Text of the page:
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Entrepreneurship, Structural Change, and Economic Growth

  • Florian Noseleit

    ()

The ability to adjust to structural change is vital to economic development, and entries can be active participants in this process. This paper aims to shed some light on the relation between entrepreneurship and growth by arguing that entrepreneurial activity relates to growth via reallocation of factors across sectors. While the importance of entrepreneurship for the reallocation of factors is widely acknowledged, and economic growth may be accelerated by structural change, there is to date no empirical evidence as to the quantitative importance of this link. This study fills that gap. The historical framework is the accelerated economic transformation that occurred in industrialized countries during the mid 1970s, resulting in an increasing need to adjust. Based on German data from 1975 to 2002, evidence is presented that sectoral reallocations are an important means for transforming entrepreneurial activity into growth. To proxy changes in the local sectoral structure induced by entries, a set of similarity measures is introduced that quantifies the impact of new business formation on sectoral reallocations of local economic activity. These measures have in common that they measure the concordance of new entries’ sector affiliations with that of existing businesses or those that exit. Next, these measures are used to analyze the relationship between structural change induced by entrepreneurial activity and economic development. The empirical findings suggest that structural change induced by newly founded businesses is positively related to local growth, revealing one element of the complex relation between entrepreneurship and growth.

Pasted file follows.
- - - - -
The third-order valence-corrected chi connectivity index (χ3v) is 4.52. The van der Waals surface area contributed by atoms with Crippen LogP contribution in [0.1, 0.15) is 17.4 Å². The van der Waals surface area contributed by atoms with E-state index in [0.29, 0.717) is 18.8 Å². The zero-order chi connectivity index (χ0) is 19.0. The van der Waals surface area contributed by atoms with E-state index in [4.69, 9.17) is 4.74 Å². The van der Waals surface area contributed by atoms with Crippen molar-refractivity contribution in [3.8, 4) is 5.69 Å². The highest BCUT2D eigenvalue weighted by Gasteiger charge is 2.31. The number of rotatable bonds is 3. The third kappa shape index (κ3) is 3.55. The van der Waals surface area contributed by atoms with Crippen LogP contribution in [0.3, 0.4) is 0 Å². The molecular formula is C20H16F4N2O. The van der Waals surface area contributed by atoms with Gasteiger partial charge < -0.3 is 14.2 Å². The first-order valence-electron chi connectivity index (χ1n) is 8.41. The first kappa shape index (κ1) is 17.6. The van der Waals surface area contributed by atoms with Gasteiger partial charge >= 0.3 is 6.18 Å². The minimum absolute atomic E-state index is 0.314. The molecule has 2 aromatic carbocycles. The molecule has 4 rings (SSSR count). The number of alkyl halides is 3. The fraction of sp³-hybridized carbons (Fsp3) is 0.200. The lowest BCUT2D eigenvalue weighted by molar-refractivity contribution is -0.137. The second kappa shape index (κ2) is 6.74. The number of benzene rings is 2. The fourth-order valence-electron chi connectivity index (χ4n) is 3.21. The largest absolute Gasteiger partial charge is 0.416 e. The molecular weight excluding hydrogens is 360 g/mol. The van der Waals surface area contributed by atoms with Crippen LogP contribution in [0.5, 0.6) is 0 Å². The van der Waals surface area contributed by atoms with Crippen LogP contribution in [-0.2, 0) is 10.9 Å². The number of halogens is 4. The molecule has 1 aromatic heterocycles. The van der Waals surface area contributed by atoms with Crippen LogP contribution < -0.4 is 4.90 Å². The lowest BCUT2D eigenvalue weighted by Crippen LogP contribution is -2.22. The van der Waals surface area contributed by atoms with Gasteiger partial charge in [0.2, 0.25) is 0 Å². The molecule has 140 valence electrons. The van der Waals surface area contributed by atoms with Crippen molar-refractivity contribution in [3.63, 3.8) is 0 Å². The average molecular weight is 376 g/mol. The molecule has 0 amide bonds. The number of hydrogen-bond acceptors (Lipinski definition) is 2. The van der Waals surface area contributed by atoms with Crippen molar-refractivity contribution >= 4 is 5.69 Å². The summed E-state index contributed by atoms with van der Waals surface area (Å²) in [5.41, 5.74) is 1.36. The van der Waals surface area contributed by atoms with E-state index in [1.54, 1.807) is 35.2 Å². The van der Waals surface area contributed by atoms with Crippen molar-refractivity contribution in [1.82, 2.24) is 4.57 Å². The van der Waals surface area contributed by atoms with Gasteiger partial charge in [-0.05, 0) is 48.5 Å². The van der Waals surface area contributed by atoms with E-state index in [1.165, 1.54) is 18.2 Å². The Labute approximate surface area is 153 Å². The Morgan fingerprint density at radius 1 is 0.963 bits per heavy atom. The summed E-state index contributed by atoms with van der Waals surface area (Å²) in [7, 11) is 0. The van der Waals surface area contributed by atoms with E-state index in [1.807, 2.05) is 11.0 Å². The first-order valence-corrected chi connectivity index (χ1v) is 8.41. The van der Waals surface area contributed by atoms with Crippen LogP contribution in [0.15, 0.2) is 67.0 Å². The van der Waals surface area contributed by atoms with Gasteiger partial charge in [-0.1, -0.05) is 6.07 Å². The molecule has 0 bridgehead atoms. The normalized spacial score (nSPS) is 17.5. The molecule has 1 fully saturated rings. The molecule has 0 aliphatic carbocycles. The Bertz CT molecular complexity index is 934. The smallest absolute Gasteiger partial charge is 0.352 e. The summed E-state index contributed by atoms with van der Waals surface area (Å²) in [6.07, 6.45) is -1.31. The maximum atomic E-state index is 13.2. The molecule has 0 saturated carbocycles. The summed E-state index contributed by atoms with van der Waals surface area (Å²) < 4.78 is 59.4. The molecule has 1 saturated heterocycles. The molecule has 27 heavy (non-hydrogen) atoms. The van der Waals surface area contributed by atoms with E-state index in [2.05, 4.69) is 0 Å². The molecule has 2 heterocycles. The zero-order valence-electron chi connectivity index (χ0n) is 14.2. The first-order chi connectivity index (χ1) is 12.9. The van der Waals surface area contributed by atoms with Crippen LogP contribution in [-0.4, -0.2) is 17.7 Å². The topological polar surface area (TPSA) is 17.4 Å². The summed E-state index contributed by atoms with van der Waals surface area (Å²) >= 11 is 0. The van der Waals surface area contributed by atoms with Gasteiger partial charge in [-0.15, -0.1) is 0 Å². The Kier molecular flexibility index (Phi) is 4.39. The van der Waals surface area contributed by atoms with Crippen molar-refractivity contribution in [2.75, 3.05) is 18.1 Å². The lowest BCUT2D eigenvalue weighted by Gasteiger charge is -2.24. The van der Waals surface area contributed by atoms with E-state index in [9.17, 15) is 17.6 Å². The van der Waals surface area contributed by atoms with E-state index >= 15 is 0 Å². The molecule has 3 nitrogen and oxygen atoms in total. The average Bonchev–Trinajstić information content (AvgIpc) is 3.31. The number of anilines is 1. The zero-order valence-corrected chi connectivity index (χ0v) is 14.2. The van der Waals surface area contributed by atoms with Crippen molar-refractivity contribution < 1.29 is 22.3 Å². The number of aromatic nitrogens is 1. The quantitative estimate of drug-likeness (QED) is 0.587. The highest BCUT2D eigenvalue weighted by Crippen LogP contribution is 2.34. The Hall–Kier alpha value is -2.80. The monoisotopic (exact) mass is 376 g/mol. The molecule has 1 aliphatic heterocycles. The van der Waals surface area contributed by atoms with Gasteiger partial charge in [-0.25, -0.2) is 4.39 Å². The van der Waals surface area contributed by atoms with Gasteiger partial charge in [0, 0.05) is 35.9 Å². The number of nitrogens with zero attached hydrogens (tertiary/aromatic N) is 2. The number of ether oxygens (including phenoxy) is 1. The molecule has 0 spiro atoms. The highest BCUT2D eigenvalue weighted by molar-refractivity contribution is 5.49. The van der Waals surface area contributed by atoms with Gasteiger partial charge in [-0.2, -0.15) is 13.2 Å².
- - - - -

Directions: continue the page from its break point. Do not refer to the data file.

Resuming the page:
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Paper provided by European Regional Science Association in its series ERSA conference papers with number ersa11p427.

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Date of creation: Sep 2011
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Handle: RePEc:wiw:wiwrsa:ersa11p427
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